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Why do I torture myself

(308 Posts)
Elless Tue 24-Aug-21 12:13:41

I can't help but check on my ES Twitter account, It is absolute torture because he just seems so happy. I have never met his son who is now 21 months old and I just can't picture my son being a father but he is obviously a fantastic one and enjoys it very much. I am glad he is happy but it is like rubbing salt in my wounds, I'm torn about writing him a letter at the moment because I've got my operation in three weeks and I am concentrating on that. Sorry just had to have a moan.

Smileless2012 Mon 04-Oct-21 17:32:57

I agree that it's a good sign that you've talked Elless but it is concerning that you felt he was hard, especially as you spent the entire conversation in tears.

All GP's know they need to have a relationship with the parents of their GC in order to have a relationship with their GC, which is why P's always hold the ace. However, that doesn't mean that the unacceptable should be accepted for fear of not being allowed to see our GC.

The ball is in his court now. It's a shame if your absence spoiled his wedding day but that was of his making, not yours or your DH's.

He knows you're due to go into hospital so fingers crossed he contacts you to wish you wellflowers.

Smileless2012 Mon 04-Oct-21 17:37:42

Why should he have bought a blue suit JaneJudge? Elless' husband was more than happy to hire one so why should their son insist he buy one or not go to the wedding?

The son was behaving in a petty way so if his wedding day was spoiled, he has no one to blame but himself. What business is it of his or anyone's for that matter, whether or not the suit was easily affordable?

I'm sure he wouldn't take kindly to be being told by his parents how to spend his money, so what gives him the right to tell his parents how to spend theirs?

JaneJudge Mon 04-Oct-21 17:47:37

I think he should have just gone along with it as a 'oh well you only get married once' thing. Don't we all bite our tongue around weddings?*

*I had a very simple wedding with no dress code, it was very low key but I watch on in horror at how others get consumed with their wedding. As a parent, even a frustrated one, I'd have just bought the suit to keep the peace. They've now missed their sons wedding forever over a suit (I realise it is more complicated but that is what the focus was on)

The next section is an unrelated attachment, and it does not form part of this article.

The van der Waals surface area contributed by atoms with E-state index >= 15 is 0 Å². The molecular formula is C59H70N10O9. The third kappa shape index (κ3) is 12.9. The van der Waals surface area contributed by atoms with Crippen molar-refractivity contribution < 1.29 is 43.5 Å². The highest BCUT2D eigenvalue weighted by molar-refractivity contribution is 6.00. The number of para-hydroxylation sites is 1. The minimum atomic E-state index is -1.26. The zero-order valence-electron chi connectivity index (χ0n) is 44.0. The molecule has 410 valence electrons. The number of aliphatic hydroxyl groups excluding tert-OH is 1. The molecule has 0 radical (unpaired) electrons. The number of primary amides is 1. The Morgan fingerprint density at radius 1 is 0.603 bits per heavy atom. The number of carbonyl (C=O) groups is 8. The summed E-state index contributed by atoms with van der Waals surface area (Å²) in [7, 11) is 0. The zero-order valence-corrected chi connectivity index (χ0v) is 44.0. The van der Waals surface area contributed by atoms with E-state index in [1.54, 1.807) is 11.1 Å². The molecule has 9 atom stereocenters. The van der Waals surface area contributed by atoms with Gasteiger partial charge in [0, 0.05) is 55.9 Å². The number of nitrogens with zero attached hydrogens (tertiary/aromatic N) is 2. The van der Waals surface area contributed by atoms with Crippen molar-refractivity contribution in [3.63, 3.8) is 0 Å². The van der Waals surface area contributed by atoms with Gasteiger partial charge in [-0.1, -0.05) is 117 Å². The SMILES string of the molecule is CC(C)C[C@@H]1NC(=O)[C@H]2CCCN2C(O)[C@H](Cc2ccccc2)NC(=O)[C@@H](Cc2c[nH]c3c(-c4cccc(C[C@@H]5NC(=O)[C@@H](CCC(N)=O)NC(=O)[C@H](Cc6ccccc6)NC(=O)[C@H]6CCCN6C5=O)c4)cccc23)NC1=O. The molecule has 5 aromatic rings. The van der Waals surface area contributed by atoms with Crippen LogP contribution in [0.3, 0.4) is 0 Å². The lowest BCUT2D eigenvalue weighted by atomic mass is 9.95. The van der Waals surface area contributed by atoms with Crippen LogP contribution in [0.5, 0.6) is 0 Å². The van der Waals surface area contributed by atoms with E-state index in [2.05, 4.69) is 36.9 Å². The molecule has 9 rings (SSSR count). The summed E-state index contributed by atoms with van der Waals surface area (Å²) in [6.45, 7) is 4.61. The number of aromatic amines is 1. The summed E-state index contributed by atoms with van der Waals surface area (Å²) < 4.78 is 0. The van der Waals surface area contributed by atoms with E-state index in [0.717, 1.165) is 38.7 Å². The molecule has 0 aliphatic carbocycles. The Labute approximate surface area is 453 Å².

I am mindful that elless is upset too and most probably stuck in the middle of her son and husband.

JaneJudge Mon 04-Oct-21 17:49:09

It also wasn't the Dad's wedding or the Mum's. It's often not about us anymore. It is how it is supposed to be

VioletSky Mon 04-Oct-21 17:51:21

I do think you have a point JaneJudge because as I remember, Elless and her husband weren't asked to help with wedding costs.

When I was a bridesmaid and matron of honour, I bought my dress and definitely couldn't have hired a matching one. Suits may seem very similar but they aren't.

It does seem a small thing to fall out over and I would have just purchased the suit, a son (hopefully) only marries once and its a very special event. It seemed to really matter to him. I would have just agreed to be part of such a special day

VioletSky Mon 04-Oct-21 17:54:15

Also I do think it's important that Elless consider that and her sons feelings or sadly this hopeful reconsiliation may not happen. One special event missed is leading to many others and its just nit worth missing them when an apology might change things.

Smileless2012 Mon 04-Oct-21 18:37:01

It's happened now hasn't it; Elless' son got married without his parents there. The time to have discussed it in a reasonable manner was lost when her son told his dad 'well don't come then'.

If his parents being at his wedding was that important you'd have thought that would have been more important than his dad buying a suit rather than hiring one. It looks as if it wasn't.

TBF she has considered his feelings which is why, when she saw him yesterday, she apologised. Unfortunately he didn't reciprocate.

JaneJudge Mon 04-Oct-21 18:44:49

I'm sorry Smileless but you have picked a side, which often happens on these threads and why I normally stay off them.

The Son was still not the adult in this situation. His parents should have supported him and attended his wedding.

I can see why he is angry.

I can see if Elless accepts it was hurtful it may carve a road out of this I suspect her husband is the problem, many are

Let him (the son) calm down. I think this is still salvageable for them both, hopefully

GG65 Mon 04-Oct-21 18:58:10


I'm sorry Smileless but you have picked a side, which often happens on these threads and why I normally stay off them.

The Son was still not the adult in this situation. His parents should have supported him and attended his wedding.

I can see why he is angry.

I can see if Elless accepts it was hurtful it may carve a road out of this I suspect her husband is the problem, many are

Let him (the son) calm down. I think this is still salvageable for them both, hopefully

Completely agree Jane.

If any of my children were getting married, my husband would wear exactly as he was asked.

If he didn’t, I would have told him he was buying the suit. If he still refused, and this fallout ensued over his refusal to wear the requested attire, then he could sit at home sulking and I would have went to the wedding myself. There is no way I would miss my child’s wedding over something so petty.